How to Get Your Kids Happily Involved in Cleaning House

Do you struggle to get your kids involved in cleaning the house? Here are some suggestions to help them feel part of making their house a home.

When my first child was just 3 years old, I began having her help me empty the dishwasher. The plastic plates and cups were in a low cupboard where she could reach them and easily put items away. She emptied the dishwasher like this until she was old enough to reach the upper cupboards and handle the glass carefully. At that point, she was also able to load the dishwasher. She was probably about 8 years old at that time.

Once she turned 14 years old, she and her two sisters helped in the dish rotation. Each night, they rotated who loaded, hand-washed, and dried/put away the dishes after each meal.

In addition, I continue to train my younger children in different chores around the home. These are important habits to have, and we’ve learned a few things along the way.

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Here are two essential ingredients when training your children to help around the home:


There’s a difference between working side by side and working together.

Teaching our children to work as a team to keep house is a great way to teach problem-solving skills, help them learn to appreciate each other, and build their relationships.

In the book Cleaning House, the author, Kay, talks specifically about working together on projects outside the regular housekeeping duties.

I have seen my children rise to the occasion of working together toward a common goal, so I know they are capable. When my eldest daughter was 14 years old, she was a leader at heart and could naturally delegate and direct her siblings to specific jobs to help complete a project.

But how do we keep our children motivated? Threatening doesn’t work (trust me), and neither does yelling. One thing I have noticed in the past is that the satisfaction of having a clean room is a great motivator.

Children delight in a clean room and are more apt to play and spend time in it. A project that benefits them offers motivation.

Additionally, reminding them that we are a family, a team. We work together to make our house a home. Everyone has a vital part to fulfill.

Still, motivation isn’t always present, and in these cases, we must rely on discipline and duty.


If my kids don’t work happily (and often they don’t), I have no one to blame but myself for that. I have grumbled a lot about how I “just cleaned that up” or “I can’t keep up” or “can’t you clean up after yourself?” Children pick up on this attitude. The cleaning cycle never ends and we can choose to grumble or work with a good attitude.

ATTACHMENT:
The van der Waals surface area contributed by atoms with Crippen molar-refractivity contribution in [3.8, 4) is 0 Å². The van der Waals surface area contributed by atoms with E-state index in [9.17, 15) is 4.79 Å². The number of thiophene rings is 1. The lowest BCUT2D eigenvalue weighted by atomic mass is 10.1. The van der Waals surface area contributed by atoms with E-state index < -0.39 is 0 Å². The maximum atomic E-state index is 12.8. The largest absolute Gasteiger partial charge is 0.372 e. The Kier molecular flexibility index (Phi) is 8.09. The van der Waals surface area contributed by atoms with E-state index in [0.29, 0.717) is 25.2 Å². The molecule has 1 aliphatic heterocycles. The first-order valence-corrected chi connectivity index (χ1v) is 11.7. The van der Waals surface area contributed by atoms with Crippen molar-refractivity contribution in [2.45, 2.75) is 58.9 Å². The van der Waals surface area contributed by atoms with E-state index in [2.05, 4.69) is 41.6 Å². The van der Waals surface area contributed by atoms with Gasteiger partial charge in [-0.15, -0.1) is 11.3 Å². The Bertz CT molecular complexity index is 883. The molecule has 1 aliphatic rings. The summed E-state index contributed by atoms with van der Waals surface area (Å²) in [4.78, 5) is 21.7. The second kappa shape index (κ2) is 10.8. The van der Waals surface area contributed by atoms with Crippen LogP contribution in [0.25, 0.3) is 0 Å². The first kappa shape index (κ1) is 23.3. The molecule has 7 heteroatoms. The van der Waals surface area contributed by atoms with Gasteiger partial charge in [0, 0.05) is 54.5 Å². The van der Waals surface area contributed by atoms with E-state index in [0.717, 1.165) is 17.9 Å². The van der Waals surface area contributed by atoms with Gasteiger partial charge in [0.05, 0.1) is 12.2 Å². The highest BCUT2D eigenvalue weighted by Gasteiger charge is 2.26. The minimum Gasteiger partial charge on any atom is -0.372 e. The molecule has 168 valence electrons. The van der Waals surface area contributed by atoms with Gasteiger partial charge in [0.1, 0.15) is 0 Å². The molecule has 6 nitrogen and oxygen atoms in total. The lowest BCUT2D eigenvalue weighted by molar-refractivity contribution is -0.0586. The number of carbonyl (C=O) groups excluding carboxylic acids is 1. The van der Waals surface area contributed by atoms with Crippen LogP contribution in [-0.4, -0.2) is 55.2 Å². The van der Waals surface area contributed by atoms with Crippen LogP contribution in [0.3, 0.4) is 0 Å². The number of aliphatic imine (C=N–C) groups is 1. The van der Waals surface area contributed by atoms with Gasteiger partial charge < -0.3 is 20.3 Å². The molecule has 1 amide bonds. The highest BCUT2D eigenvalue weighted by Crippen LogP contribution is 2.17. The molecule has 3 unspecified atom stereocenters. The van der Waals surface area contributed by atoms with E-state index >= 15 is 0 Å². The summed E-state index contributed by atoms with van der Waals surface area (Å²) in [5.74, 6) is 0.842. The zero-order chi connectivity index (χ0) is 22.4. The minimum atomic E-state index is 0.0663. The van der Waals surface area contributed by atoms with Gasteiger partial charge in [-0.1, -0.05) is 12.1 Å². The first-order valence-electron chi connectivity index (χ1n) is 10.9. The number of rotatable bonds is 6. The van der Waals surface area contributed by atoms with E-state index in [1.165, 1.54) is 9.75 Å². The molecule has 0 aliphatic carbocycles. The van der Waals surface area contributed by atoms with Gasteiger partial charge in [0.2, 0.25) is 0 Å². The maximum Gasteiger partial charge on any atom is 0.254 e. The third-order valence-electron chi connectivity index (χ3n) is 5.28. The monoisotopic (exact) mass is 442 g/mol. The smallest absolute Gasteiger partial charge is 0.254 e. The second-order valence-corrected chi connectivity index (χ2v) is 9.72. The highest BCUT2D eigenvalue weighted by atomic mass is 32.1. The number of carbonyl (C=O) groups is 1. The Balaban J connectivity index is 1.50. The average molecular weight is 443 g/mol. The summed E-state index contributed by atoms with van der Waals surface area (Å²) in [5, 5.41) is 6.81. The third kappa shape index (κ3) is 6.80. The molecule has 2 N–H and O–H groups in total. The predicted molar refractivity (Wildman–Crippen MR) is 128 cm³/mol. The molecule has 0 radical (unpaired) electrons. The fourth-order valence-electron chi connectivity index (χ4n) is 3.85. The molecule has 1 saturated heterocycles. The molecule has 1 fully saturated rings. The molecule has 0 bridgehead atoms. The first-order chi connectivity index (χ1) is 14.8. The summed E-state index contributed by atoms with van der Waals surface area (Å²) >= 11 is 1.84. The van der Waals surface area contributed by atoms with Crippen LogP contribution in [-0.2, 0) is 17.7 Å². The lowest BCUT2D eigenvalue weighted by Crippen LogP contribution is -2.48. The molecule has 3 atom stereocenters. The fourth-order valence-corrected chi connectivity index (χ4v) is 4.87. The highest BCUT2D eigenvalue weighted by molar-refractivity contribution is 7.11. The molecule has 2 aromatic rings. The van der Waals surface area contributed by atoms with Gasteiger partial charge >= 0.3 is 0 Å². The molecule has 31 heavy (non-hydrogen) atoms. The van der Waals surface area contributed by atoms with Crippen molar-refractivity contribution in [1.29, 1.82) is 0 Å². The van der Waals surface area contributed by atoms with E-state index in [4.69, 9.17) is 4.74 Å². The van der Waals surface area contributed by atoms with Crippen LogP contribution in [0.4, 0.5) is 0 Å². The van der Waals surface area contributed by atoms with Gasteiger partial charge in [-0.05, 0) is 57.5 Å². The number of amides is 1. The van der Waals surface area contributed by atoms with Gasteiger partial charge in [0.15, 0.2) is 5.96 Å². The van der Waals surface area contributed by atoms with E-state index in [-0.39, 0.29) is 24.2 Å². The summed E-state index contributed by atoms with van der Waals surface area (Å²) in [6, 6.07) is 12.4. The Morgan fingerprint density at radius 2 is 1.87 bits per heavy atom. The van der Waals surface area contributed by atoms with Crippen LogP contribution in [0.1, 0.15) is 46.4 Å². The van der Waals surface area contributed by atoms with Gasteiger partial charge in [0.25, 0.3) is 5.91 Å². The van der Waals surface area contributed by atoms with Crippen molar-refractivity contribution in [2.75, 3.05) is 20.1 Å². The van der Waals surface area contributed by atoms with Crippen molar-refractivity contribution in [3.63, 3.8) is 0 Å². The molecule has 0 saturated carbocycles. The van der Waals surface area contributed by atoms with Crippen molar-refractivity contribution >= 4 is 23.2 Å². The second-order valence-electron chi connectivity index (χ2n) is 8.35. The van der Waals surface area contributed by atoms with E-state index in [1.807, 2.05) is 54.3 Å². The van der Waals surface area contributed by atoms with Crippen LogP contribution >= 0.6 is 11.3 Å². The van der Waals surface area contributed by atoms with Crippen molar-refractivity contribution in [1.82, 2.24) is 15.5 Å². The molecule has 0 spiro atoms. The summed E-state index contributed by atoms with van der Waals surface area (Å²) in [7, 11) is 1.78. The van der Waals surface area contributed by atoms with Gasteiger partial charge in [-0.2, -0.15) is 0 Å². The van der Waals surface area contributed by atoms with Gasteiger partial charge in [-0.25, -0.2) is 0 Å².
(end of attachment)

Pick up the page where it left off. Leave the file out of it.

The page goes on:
Cleaning the house happily means it begins with me.

Put on some upbeat music and have fun!

Set a timer and race against the clock.

Offer to go out for coffee or ice cream with your teen at the end of the week.

I used to love cooking. My firstborn loved everything I put in front of her. At age 3, she was a salad eater—nearly unheard of at that age!

But as my family has grown, so has the pickiness and grumbles. I no longer enjoy making meals because at least one person complains they don’t like what I’ve made. I’m totally being raw here and am not saying my reaction to this behavior is good or right.

The truth is, complaining pierces my heart, making me not want to cook. Hearing that day after day, meal after meal, it just sucks out any desire. This is something I need to work on in myself.

Consider how our children must feel when we complain constantly about the mess? As moms, we need to remember our children are still in training. Patience with them is a must.

Even as they grow into teenagers, it will feel like they’ve forgotten everything you’ve taught them. Just keep at it, mama!! Those seeds are being planted, and they will sprout and bloom when they are ready.

Real Life is Work

This process isn’t just about cleaning. It’s about teaching our children that life involves work. That’s just the way it is. They cannot grow up to believe that everything will be handed to them, done for them, or work in their favor 100% of the time. This type of thinking could blind them to reality.

It’s also important to point out how crucial it is to ensure we affirm our children when they do a job well done. This empowers them to keep pushing on, and even take the initiative to go above and beyond their expected duties.

When your child grumps about doing their chores, empathize with them a little. Most of us don’t enjoy doing daily chores. As adults, we know they need to be done. We can at least be understanding about not wanting to while still getting the work done.

Do you struggle with kids with bad attitudes about cleaning the house?

For His Glory,
Christin Slade



100 Words of Affirmation Your Son/Daughter Needs to Hear

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These affirmation books offer you one hundred phrases to say to your son or daughter – along with short, personal stories and examples – that deeply encourage, affirm, and inspire.

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